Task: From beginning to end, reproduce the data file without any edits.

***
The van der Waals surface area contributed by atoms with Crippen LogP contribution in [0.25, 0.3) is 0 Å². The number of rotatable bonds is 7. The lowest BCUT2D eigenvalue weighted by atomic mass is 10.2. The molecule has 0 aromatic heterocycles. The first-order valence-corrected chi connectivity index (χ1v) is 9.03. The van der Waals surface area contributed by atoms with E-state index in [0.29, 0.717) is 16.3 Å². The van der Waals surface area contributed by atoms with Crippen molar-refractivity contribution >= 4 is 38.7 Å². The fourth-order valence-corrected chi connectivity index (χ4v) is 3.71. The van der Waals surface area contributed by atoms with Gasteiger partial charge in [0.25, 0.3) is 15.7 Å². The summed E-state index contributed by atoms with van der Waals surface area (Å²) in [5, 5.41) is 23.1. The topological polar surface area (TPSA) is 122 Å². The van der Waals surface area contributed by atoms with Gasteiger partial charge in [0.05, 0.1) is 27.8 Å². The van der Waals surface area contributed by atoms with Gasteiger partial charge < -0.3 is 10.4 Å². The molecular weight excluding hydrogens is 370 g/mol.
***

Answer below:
The van der Waals surface area contributed by atoms with Crippen LogP contribution in [0.25, 0.3) is 0 Å². The number of rotatable bonds is 7. The lowest BCUT2D eigenvalue weighted by atomic mass is 10.2. The molecule has 0 aromatic heterocycles. The first-order valence-corrected chi connectivity index (χ1v) is 9.03. The van der Waals surface area contributed by atoms with E-state index in [0.29, 0.717) is 16.3 Å². The van der Waals surface area contributed by atoms with Crippen molar-refractivity contribution >= 4 is 38.7 Å². The fourth-order valence-corrected chi connectivity index (χ4v) is 3.71. The van der Waals surface area contributed by atoms with Gasteiger partial charge in [0.25, 0.3) is 15.7 Å². The summed E-state index contributed by atoms with van der Waals surface area (Å²) in [5, 5.41) is 23.1. The topological polar surface area (TPSA) is 122 Å². The van der Waals surface area contributed by atoms with Gasteiger partial charge in [0.05, 0.1) is 27.8 Å². The van der Waals surface area contributed by atoms with Gasteiger partial charge < -0.3 is 10.4 Å². The molecular weight excluding hydrogens is 370 g/mol.